[/vc_column_text][/vc_column][/vc_row][vc_row][vc_column][vc_column_text]How it can do more harm than good:

Continuous preaching about the same things can actually influence your teen do the exact thing you are trying to prevent. If your teen is angry, frustrated, or feeling particularly rebellious, chances are they will do the very thing they know will push your buttons. The more you preach about the same issue, the more likely it will enter your teen’s one ear and fly out the other.

What can you try instead?

  • First of all, lead by example, always. Your behaviour influences them directly. If you get drunk or have a spliff in front of your teen, you’re really not in a good position to tell them it’s bad.
  • Secondly, sometimes one good, serious conversation tends to have a greater impact than repetitive preaching. It took my mom one very lengthy announcement to warn us that if we ever bullied anyone, there’d be some serious bliksem.
  • A third tactic that can work really well is passive preaching… leaving hints or sending clear messages. When I was 16, my mom once found a vodka bottle in the bag I was taking to a house party (ironically, that bottle wasn’t mine). She left me a note next to it saying, “Is this what it takes to be cool?” (classic).
  • Lastly, and perhaps the most difficult tactic: let go. Let your teen screw up. Those light bulb moments like “Getting wasted at a house party is neither safe, nor healthy” don’t happen from listening to nagging, but from experience. As Mark Gregston writes in his article,

“The point is, teens, learn best by making mistakes and suffering a bit from the consequences. They remember the lessons when there are consequences because they are then able to figure it out for themselves.”

2.  Getting them to Open Up

This one is so personal. You simply have to know your teen’s personality and respect their boundaries. Some teens open up very easily and willingly, even sharing intimate details with you. Others won’t open up about anything. As a teen, my personal boundary was made of concrete bricks. Even a ‘good morning’ already felt like an intrusion in my life.



How it can do more harm than good:

Constantly trying to get your teen to open up will probably result in them closing up more. Nobody, at any age really, wants to feel forced to talk about their feelings. Teen feelings and emotions are already so charged that they, themselves, often aren’t sure what’s going on inside.

What can you try instead?

If your teen is of the withdrawn, closed type, my advice to you is the following: make sure that they know they can always come to you. If you see they are sad or upset, ask them what’s wrong, so they know you are concerned but don’t force anything. Wait for them to come to you.

Also, remember that everyone has a different way of asking for help. Know your teen and pay attention to their needs. Sometimes they may want to open up but don’t know how. But it’s important for you to respect their boundaries and not insist (unless in serious cases, of course).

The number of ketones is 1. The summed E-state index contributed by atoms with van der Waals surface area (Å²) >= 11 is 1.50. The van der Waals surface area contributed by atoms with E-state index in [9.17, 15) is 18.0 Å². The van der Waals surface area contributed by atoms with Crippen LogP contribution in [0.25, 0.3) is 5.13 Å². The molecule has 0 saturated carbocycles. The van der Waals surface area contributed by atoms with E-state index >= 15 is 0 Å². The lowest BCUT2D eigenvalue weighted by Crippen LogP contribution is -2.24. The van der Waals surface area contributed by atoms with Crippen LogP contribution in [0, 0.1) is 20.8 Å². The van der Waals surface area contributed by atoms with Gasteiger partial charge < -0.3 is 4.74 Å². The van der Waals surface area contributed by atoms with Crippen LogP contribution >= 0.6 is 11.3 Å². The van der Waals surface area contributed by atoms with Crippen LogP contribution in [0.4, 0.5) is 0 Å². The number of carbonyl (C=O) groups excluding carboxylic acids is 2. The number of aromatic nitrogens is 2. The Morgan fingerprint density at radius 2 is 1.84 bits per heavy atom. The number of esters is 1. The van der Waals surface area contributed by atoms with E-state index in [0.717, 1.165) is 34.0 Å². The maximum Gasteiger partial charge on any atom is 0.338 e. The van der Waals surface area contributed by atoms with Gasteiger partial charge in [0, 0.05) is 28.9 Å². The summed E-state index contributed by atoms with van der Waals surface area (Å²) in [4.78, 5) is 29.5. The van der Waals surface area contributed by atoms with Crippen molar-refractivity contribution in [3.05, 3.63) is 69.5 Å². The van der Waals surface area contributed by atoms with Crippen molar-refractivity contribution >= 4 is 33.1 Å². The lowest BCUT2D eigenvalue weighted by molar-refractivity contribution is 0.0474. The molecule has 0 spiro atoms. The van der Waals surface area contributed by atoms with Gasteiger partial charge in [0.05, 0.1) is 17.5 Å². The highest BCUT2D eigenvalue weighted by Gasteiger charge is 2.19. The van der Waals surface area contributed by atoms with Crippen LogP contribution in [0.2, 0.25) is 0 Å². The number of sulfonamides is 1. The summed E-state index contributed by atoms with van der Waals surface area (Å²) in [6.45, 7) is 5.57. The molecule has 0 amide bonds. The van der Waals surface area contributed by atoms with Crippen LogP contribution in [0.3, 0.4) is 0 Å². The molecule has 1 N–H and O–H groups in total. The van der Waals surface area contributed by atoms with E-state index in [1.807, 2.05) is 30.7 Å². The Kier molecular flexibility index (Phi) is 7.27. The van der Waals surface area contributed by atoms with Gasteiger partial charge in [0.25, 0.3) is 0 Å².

3. Asking About Their Future Plans

This one is tricky too because it’s almost unavoidable. Once they get to Grade 9, teens already have to start thinking about the future. They have to make decisions about subject choices, possible universities etc. This is heavy shizz. And you, as worried parents, sometimes end up putting a lot of pressure on your teens, which can make them feel more confused and anxious.

How it can do more harm than good:

Think about it, apart from having to figure out what they want to do and be in life (which, by the way, most adults are still figuring out themselves), they have to deal with the pressure of making their family proud. Many youngsters end up making choices they know will please their parents, instead of taking some more time to figure out what it is they really want. And to be a teenager in this era, with so many choices, not knowing what you want in the future is completely normal. 

What can you do instead?

Show your teen that you acknowledge their decision-making abilities, but that you are there to help them make their important decisions. Support your child’s passions and trust that if they follow their heart and talents, they will be okay. There is no point in convincing your child of how amazing a doctor’s salary is when your teenager dreams of being a social worker. Discuss your ideas and advise your teen as best you can, but don’t expect them to map out their whole future.

Okay, folks. So much for my little insights. Take from it, what you think may work. Remember that teenagers are walking bundles of confused hormones and that even the toughest of teens usually come around 😉

EduConnect 2Cents

If you’re a parent of a teenager and have any useful tips for your compatriots out there, please tell us what has worked well for you and your teenager! We’d love to hear some practical advice from a parent’s point of view 🙂[/vc_column_text][/vc_column][/vc_row]